Primary Motility  Disorders of the  Esophagus
 The Esophageal
 Esophagogastric  Junction

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Volume: Barrett's Esophagus
Chapter: Screening and surveillance

What factors can predict progression and regression of Barrett's esophagus?

A.P. Weston (Kansas City)

The risk of malignant transformation of Barrett's esophagus has been reported to vary between 1 of 46 to 1 of 441 patient years. However, the vast majority of Barrett's patients do not undergo malignant progression, but die from unrelated diseases. Identification of simple, easily attainable, non-cumbersome clinical, endoscopic, histologic and molecular features that could accurately predict the development of Barrett's adenocarcinoma (i.e. risk stratification), thereby provide a guide for the timing of surveillance examinations, would be of tremendous utility in this era of medical cost containment. Likewise, understanding what features/factors of Barrett's predict complete endoscopic and histogic regression, would again provide valuable information for timing of surveillance intervals and reassurance to both the patient and health care professionals of a healthy outcome.

Barrett's progression

Factors that have been associated with esophageal adenocarcinoma and or progression of Barrett's to Barrett's adenocarcinoma include (Table I).

Barrett's regression and normalization: spontaneous

Barrett's has been rarely reported to undergo complete regression after successful antireflux surgery. Incomplete Barrett's regression with appearance of squamous islands and

Table I. Factors associated with esophageal adenocarcinoma and or progression of Barrett's to Barrett's adenocarcinoma

downward extension and broadening of squamous tongues is far more common occurrence and has been noted after antireflux surgery as well as with long-term continuous proton pump inhibitor treatment. The histogenesis of Barrett's esophagus has been shown to involve the replacement of damaged squamous epithelium by creeping extensions of cardiac-junctional type mucosa within which over time and with persistent inflammation, focal areas of intestinal metaplasia (IM) evolve. Progressively greater amounts of IM within the tubular esophagus develop. Barrett's regression is also a stepwise process, with specialized columnar epithelium being replaced by junctional epithelium concurrent with decreased gastric mucosa surface area within the tubular esophagus. Over prolonged periods of time the junctional epithelium is replaced by squamous tissue. Evidence for this step-wise, progressive endoscopic and histologic regression was initially reported by our center in 1997. In 50% (13 of 26) of Barrett's esophagus patients with 2 cm or less of specialized epithelium complete absence of goblet cells was noted (only junctional epithelium) during prospective follow up averaging 18.6 months. These findings have also been confirmed and expanded upon by the RK Wong and his Walter Reed Army Medical Center group with their findings updated at DDW 2000. The incidence of mucosal normalization (defined here as loss of specialized columnar epithelium) as well as decrease in Barrett's esophagus length was examined in a cohort of 71 patients, 30 with esophagogastric junction-specialized intestinal metaplasia (EGJ-SIM), 31 with short segment Barrett's esophagus (SSBE) and 10 with long segment Barrett's esophagus (LSBE). A significantly greater loss of specialized epithelium was noted for EGJ-SIM 21/30 or 70% versus SSBE 12/31 or 39% versus LSBE 1/10 or 10% (p = 0.04). Multivariate analysis showed that this normalization was significantly associated with shorter Barrett's lengths, lack of hiatal hernia (HH), and female gender.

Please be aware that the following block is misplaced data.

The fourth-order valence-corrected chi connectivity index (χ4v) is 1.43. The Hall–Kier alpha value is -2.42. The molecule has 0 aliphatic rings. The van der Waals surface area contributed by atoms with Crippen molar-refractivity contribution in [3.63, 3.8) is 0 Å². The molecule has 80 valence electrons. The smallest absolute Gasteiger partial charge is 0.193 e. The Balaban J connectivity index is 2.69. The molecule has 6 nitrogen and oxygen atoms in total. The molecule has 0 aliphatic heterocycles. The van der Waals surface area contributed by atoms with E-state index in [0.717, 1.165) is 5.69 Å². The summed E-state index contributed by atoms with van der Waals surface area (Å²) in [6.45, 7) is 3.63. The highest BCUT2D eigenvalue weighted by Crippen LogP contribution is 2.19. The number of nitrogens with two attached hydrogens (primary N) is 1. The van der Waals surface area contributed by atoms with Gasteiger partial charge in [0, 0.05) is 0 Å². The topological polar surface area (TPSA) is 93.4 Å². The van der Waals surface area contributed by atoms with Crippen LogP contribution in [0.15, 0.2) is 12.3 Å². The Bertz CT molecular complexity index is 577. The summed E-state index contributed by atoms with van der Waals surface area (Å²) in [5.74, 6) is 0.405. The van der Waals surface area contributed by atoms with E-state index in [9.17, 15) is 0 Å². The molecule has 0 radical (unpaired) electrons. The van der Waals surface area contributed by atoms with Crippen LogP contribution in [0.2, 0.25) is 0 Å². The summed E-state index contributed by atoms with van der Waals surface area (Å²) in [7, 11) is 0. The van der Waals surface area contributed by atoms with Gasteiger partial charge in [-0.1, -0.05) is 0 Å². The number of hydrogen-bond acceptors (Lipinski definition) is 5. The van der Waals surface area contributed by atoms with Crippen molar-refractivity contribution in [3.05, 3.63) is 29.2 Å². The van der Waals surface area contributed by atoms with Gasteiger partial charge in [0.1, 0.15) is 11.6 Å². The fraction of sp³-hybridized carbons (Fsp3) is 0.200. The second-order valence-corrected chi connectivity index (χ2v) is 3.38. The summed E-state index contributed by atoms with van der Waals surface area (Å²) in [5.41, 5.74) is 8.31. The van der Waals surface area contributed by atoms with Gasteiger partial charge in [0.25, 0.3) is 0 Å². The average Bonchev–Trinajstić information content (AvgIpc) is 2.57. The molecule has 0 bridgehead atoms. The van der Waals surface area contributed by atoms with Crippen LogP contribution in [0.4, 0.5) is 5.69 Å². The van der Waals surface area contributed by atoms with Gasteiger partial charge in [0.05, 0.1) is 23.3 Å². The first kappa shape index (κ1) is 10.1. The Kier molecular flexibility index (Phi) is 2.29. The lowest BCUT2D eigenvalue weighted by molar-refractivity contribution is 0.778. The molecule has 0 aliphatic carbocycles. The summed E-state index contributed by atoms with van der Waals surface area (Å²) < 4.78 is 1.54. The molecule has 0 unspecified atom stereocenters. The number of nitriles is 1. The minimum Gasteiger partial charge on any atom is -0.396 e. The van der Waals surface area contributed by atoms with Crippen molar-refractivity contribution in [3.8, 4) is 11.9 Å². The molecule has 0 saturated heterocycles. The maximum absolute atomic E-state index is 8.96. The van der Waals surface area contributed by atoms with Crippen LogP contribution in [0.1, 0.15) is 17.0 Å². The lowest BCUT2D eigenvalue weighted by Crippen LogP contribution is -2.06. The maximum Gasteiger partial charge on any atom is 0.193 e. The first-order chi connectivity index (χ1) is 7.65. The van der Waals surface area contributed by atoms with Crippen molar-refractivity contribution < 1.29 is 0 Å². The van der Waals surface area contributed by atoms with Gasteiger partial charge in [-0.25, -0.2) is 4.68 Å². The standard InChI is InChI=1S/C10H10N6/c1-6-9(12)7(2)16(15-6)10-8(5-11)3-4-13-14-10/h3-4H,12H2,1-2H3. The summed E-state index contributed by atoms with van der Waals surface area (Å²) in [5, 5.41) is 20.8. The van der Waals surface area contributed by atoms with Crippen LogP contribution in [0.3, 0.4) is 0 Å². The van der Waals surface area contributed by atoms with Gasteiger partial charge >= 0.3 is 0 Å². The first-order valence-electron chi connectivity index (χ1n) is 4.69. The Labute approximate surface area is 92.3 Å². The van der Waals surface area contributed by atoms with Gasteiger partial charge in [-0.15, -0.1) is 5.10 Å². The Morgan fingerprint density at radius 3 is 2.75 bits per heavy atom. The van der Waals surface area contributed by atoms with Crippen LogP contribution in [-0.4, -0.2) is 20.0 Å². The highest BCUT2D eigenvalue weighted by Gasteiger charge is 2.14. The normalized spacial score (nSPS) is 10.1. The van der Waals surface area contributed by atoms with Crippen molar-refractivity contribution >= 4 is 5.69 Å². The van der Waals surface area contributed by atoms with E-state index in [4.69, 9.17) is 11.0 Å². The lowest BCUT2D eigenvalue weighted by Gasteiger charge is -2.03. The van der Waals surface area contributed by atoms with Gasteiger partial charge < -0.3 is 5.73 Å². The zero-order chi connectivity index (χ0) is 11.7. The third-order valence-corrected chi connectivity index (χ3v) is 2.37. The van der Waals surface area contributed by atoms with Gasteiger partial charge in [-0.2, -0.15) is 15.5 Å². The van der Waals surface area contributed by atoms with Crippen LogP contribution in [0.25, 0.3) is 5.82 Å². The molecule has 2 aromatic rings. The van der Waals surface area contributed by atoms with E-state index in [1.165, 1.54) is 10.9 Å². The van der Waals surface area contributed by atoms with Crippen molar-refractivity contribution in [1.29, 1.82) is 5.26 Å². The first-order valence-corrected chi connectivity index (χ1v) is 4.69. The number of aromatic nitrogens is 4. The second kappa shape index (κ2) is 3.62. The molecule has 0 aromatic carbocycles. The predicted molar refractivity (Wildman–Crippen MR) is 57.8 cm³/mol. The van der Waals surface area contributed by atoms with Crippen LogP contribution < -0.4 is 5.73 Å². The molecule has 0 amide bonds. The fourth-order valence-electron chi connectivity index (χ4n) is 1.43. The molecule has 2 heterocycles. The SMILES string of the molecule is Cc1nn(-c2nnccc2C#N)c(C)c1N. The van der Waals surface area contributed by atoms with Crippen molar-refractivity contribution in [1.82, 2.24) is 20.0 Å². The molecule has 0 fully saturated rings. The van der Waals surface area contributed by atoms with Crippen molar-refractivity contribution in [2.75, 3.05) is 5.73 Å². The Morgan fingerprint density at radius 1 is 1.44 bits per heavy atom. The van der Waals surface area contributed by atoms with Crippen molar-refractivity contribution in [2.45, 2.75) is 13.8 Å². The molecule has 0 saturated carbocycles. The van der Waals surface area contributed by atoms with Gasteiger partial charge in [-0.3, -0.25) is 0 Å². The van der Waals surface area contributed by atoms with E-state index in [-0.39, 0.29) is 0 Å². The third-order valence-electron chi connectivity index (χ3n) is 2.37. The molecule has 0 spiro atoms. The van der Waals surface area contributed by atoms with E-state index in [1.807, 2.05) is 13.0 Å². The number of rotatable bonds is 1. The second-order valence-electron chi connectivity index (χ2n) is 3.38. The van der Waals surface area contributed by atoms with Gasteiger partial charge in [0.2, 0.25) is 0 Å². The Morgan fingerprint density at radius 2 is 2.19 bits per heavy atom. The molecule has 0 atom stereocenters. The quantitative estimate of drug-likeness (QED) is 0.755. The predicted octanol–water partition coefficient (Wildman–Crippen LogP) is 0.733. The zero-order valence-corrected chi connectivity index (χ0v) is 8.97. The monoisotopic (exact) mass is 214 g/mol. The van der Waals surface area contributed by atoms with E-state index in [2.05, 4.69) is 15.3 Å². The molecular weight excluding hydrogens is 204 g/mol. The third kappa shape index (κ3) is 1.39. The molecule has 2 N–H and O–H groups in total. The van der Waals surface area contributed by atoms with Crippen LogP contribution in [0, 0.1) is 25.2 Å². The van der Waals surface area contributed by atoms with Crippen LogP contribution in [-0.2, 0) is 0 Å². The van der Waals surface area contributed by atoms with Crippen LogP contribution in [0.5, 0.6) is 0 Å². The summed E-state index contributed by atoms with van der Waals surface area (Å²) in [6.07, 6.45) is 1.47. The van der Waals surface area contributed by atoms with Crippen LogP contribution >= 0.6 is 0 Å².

Complete spontaneous Barrett's regression has recently been examined prospectively by Weston et al. in which 99 patients with Barrett's esophagus were followed for a minimum of 2 years (mean of 48.0 months). Overall, 7 (7.1%) of Barrett's patients had complete regression of their Barrett's esophagus. Univariate and stepwise logistic regression analysis showed that complete regression was associated with absence of HH. Re-examination of the multivariate analysis by examining only HH (present yes versus no) and length of Barrett's ( < 6 cm versus > 6 cm) revealed that both HH (p = 0.0447) and length of Barrett's (p = 0.0418) were predictive of complete regression. The observed probability of complete regression was inversely related to increasing HH size: 0% probability in patients with large HH (size > 6 cm), 4.3% for small and medium sized (between 1 cm and 5 cm) and 10% with no HH.


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8. Younes M, Ertan A, Lechago LV, et al. p53 protein accumulation is a specific marker of malignant potential in Barrett's metaoplasia. Dig Dis Sci 1997;42:697-701.

9. Weston AP, Banerjee SK, Persons DL, et al. p53 positivity in low-grade dysplasia (LGD) in Barrett's esophagus: marker predictive of progression to cancer or multifocal high-grade dysplasia. Am J Gastroenterol 1999;94(9):2603.

10. Horwhat JD, Baroni D, Maydonovitch C, et al. The incidence of regression and normalization of intestinal metaplasia in a cohort of patients with EGJ-SIM, SSBE and LSBE followed over 3 years. Gastroenterology 2000;118:A224.

Publication date: August 2003 OESO©2015